Lecture 13.1

The Populist Backlash in the West

Emmanuel Teitelbaum

The Origins of Populism

What is Populism?

  • A political movement that champions the people against the establishment
  • Left-wing populism: dyadic and vertical, mobilized along class lines
    • Government/elites have forgotten about the ordinary people
    • “Ordinary people” could be the middle class or the poor, depending on the country or region
  • Right-wing populism: triadic and horizontal, mobilized along class and ethnic lines
    • Government/elites have forgotten about the ordinary people in the racial or ethnic majority
    • Attacks establishment for siphoning resources to immigrants and minorities
  • Crucially, populists operate inside of a democratic system
    • As opposed to fascists or left-wing extremists in Europe or Latin America

Where Does Populism Come From?

  • Reaction to changes in the economy (and immigration)
  • Often spurred by laissez-faire economic policies that benefit the rich
  • Frequently the long-term result of economic crisis (1870s-1880s, 1929, late-1970s, 2008, etc.)
    • Populists accuse mainstream parties of ignoring crisis altogether, not addressing the root causes of the crisis, or selling out ordinary voters in order to resolve crisis
  • Most left-wing populist movements demand government intervention that will reduce inequality and restore the middle class
  • But populist demands can be coupled with demands to get the government out of the economy
    • Usually a component of right-wing populist groups
    • The government “distorts” the economy by taxing wealth and giving it to poor minorities
    • Or to middle class bureaucrats

Neoliberal Policy in the U.S.

  • Birthplace of neoliberalism
    • Home of “Washington Consensus”
  • Reaction to competitive challenges faced by U.S. business starting in the 1970s
    • Factories in Western Europe and Japan
    • Steel production throughout Asia
    • Textile production in developing countries
  • Business felt regulations and unions prevented them from competing
    • Repressed unions
    • Moved factories abroad and to “right to work” states
    • Hired more immigrant workers
      • 1965 Immigration and Naturalization Act (Hart-Celler)
      • From quota-based to family and skill-based immigration
    • Pushed for free trade agreements like NAFTA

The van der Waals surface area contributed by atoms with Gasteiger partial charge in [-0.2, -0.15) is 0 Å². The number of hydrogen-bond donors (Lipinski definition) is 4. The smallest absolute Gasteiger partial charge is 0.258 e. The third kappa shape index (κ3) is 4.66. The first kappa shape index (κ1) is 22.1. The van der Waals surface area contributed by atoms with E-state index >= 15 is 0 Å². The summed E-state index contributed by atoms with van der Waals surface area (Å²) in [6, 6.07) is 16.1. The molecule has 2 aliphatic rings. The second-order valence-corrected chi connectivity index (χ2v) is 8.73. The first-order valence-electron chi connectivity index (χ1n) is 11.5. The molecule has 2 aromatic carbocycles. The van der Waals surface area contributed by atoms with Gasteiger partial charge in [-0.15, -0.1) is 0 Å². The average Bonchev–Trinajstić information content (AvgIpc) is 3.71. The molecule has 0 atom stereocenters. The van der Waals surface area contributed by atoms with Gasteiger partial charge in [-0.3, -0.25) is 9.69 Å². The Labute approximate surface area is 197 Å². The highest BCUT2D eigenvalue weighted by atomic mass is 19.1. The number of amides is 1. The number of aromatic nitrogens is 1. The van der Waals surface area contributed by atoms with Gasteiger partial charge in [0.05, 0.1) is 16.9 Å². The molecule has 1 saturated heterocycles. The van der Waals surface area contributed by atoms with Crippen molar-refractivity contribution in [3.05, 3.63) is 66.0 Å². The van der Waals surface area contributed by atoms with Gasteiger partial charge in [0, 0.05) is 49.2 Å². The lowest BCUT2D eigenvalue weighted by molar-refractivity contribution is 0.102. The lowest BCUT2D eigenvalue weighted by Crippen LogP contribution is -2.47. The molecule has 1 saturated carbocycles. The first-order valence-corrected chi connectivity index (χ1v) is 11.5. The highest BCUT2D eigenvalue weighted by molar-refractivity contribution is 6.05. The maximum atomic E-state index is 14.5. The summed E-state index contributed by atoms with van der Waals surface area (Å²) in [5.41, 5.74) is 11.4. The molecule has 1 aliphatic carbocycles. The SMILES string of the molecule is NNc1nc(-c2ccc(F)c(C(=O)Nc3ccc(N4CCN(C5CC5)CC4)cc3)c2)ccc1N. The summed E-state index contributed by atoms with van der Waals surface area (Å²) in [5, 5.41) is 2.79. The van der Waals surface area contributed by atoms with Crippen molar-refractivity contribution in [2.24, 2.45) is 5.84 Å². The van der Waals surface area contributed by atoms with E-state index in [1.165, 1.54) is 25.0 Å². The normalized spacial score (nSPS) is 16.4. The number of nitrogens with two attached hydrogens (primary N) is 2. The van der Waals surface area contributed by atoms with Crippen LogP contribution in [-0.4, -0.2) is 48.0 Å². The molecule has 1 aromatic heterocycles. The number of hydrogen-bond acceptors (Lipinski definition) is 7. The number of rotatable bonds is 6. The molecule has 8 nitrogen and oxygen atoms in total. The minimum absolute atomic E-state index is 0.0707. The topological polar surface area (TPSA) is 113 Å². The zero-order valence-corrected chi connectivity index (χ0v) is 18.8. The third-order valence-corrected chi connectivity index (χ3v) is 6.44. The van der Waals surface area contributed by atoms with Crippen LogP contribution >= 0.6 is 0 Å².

• Problem was that immigration and trade were not popular with most voters

Populism in the United States

Populism in the U.S. I

  • People’s Party in the U.S. (1890s)
    • Formed by members of Kansas Farmers’ Alliance and Knights of Labor
    • Reaction to Grover Cleveland and “robber baron” capitalism of 19th century
  • Grew out of farm revolt of 1870s and 1880s
    • Steep fall in agricultural prices
    • Aggravated by increased transportation costs
      • Railroad monopolies
  • Saw themselves as representing people vs. elites
    • People = farmers and workers
    • Elites = capitalists, speculators and mainstream parties
  • Won lots of seats in 1894 but was coopted by mainstream parties in subsequent years

Populism in the U.S. II

  • Huey Long
    • Governor of Louisiana (1928-1932); U.S. Senator (1932-35)
    • Railed against power and influence of oil companies
    • “Share Our Wealth Society”
      • Proposed wealth cap ($5 million per family; $1 million per individual)
      • Use revenue to fund guaranteed income
    • Forced Roosevelt to pass “Second New Deal” that included social security, NLRA, WPA and wealth taxes
  • George Wallace
    • Governor of Alabama (four terms)
    • Government “full of rich people” who wanted to give their money to the poor
    • Led conservative backlash to Civil Rights Act, Voting Rights Act and racial integration
    • Framed opposition to integration as defense against “big government”

Populism in the U.S. III

  • Reaction to rise of neoliberalism
  • Ross Perot
  • Pat Buchanan
    • Also attacked trade deals, but also immigration
  • Tea Party
    • Attacked Obama’s mortgage bailouts, Obamacare and illegal immigration
  • Occupy Wall Street
    • Attacked Obama for not being tough enough on bankers, focused on inequality
    • The Occupy Movement

Populism in the U.S. Today

Trump vs. Sanders

  • Trump
    • Prior to running in 2016, he was a moderate on social issues (like abortion) and social spending (supported idea of universal health care)
    • Always opposed free trade and immigration
  • Sanders
    • Main target is the “billionaire class” (the 1%)
    • Advocates Nordic-style social democracy as an antidote to rising inequality


  • Was Trump’s support more due to a reaction to neolibarlism or to immigration?
  • Why was Bernie Sanders, who focused on inequality and the one percent, ultimately less successful than Trump as a presidential candidate?
  • In your discussion, reference the chapter you read from Judis’s The Populist Explosion